An asbestos industry lobby group partially funded in the past by the Quebec and federal governments has indicated it will cease its operations.
The Montreal based Chrysotile Institute, which posted a statement about its impending shut down in the April 28 issue of the Canada Gazette has, as the Tyee reported last year, long been the target of anti-asbestos campaigners, who charged that the Institute had consistently soft pedalled the health dangers associated with mining and using asbestos of all kinds.
Many public health bodies, including the Canadian Medical Association, have called for a total end to asbestos production and export from Canada.
Meanwhile, despite the fact that most asbestos use has ceased in Canada, the fatalities continue as people exposed during the time that asbestos was more widely used here sicken and die.
Last year, asbestos was the single largest cause of work-related deaths in our country, and critics say that continued exports of Canadian asbestos will create a huge new roster of casualties around the world.
News of the Institute’s decision to fold up has been hailed as a step forward by the Canadian Labour Congress and by Pat Martin, an NDP MLA who once worked as an asbestos miner himself.
Martin told the Ottawa Citizen the closing of the institute signals the “death knell” of asbestos mining in Canada.
“I see it as a real tipping point in the movement to get Canada out of the asbestos industry,” Martin said. “It’s just another demonstration of the death rattle of the asbestos industry in this country.”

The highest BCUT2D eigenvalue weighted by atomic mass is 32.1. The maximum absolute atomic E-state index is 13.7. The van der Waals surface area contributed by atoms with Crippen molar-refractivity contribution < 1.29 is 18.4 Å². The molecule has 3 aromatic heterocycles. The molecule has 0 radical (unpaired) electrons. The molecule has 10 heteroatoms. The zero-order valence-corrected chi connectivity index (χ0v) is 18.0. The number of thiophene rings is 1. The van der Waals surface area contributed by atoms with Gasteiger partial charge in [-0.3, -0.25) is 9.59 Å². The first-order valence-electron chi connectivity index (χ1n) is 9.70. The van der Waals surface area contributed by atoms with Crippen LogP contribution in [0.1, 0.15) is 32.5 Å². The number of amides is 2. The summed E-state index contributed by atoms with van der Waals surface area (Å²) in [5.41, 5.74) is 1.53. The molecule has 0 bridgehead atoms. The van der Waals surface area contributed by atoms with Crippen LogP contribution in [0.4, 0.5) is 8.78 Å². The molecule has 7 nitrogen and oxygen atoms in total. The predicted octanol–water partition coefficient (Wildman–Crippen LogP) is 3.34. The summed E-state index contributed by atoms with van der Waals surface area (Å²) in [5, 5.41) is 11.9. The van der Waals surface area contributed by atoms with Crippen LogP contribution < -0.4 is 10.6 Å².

The Canadian Labour Congress, which has previously supported calls for a ban on asbestos and for just job transition help for former asbestos miners, hailed the news the Chrysotile Institute is shutting down.
In a statement posted on its web site May 2, the central labour body says:
“The Canadian Labour Congress welcomes news that the Chrysotile Institute, a pro-asbestos lobby group, that has received funding from the federal and Quebec governments, will dissolve and cease operation. The Institute, which was created in 1984, insisted on behalf of the industry that the use of chrysotile asbestos poses little risk to workers if handled safely. In fact, overwhelming expert evidence indicates that asbestos is a well-known carcinogen and that no safe use exists. Canada is a major producer of asbestos and all of this country’s exports go to developing countries, including Bangladesh, India and Indonesia. This consumption will lead to a pandemic of asbestos related diseases in developing countries.”
Tom Sandborn covers health policy and labour beats for the Tyee. He welcomes your feedback and story tips at email@example.com.